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Published: Apr 13, 2022 4 min read
Close-up of a man holding up a credit report application
Money; Shutterstock

Finishing up your spring cleaning? After you dust the blinds, don't forget to pull your credit report.

Thanks to a pandemic policy from the three major credit bureaus — Equifax, TransUnion and Experian — you can access your credit reports on a weekly basis. For free. Through the end of the year.

Usually, Americans are able to get one free online credit report from each of the three big credit agencies every 12 months. (After that, the agencies could charge up to $13.50 for each additional report.)

But when COVID-19 hit in March 2020, the rules changed to allow people to get reports from all three bureaus every week — at no charge. It was a bid to help consumers "better manage their finances and take necessary steps to protect their credit standing," the bureaus' CEOs said in a statement at the time.

The program was initially slated to end in April 2021. But last spring, the agencies announced they were extending the initiative another year — until April 20, 2022. This past January, they decided to prolong it yet again.

You can now pull free weekly credit reports through Dec. 31, 2022.

"The combined pressures of job changes, inflation, market uncertainty and health anxiety continue to present consumers with enormous challenges,” Equifax's Mark W. Begor, Experian's Brian Cassin and TransUnion's Chris Cartwright said in a news release. “Our industry’s hope is to support consumers as they make decisions — big and small — by making it easier to regularly track their financial health.”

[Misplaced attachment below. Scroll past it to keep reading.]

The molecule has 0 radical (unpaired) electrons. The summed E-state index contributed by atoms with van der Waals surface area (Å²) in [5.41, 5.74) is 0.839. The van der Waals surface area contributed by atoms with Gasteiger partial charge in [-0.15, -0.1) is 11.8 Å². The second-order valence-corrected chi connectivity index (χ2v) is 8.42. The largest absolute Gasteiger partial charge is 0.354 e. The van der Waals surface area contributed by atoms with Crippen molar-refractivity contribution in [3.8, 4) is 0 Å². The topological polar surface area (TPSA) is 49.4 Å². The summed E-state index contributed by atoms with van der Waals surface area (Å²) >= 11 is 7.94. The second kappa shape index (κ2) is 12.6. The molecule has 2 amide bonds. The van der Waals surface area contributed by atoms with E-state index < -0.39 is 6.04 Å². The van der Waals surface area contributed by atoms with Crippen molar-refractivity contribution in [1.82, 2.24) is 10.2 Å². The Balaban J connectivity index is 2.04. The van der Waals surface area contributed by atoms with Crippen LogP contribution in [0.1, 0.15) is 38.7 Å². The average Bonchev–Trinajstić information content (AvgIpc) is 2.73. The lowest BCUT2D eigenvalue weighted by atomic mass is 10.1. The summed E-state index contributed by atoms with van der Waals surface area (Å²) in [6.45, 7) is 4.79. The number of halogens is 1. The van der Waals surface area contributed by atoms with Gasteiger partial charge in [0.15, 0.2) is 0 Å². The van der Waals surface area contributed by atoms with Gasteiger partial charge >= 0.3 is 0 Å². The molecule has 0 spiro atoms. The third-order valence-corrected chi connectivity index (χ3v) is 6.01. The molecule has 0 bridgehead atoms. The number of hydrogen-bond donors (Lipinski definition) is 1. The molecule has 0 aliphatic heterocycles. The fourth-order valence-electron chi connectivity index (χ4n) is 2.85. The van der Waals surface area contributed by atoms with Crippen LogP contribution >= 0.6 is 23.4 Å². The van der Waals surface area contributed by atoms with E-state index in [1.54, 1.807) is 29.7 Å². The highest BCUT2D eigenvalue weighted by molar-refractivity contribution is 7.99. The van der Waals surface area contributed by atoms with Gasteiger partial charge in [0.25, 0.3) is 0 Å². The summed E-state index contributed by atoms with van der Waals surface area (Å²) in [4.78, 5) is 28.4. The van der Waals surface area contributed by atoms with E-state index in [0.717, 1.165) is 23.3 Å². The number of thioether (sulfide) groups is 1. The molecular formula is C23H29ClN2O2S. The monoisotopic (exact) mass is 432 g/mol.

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How to check your credit report for free

Credit histories and credit scores are used widely by lenders to gauge people's worthiness as borrowers, meaning they crop up when you're applying for an apartment, a mortgage, a car loan or even a cell phone contract. They can also influence the terms of the eventual agreement, like what your interest rate will be.

Because of this, experts recommend regularly checking your credit report to make sure it's accurate and healthy. To do so, navigate to annualcreditreport.com, click "Request your free credit reports," and follow the prompts. (Even though the website has "annual" in its name, it is indeed free to use once a week, for each of the three providers, for the rest of the year. If you figure there are 37 weeks left in 2022, that's 111 credit reports you can access without paying.)

Once you've downloaded your report, scrutinize it. Is your personal information like date of birth, address and employer correct? Are all the right lines of credit listed? Are there mentions of hard inquiries, bankruptcies or collections you weren't aware of?

If you see something that doesn't seem right, contact the bureau you got the report from to dispute the error. Otherwise, look for areas of improvement.

Remember: Credit reports are more like summaries of a person's credit activity than they are judgments of it, meaning they don't generally include credit scores. If you're looking for a hard-and-fast number, a service like Credit Karma or Credit Sesame may be able to provide your credit score, as well as monitoring and tips on how to increase it, for free.

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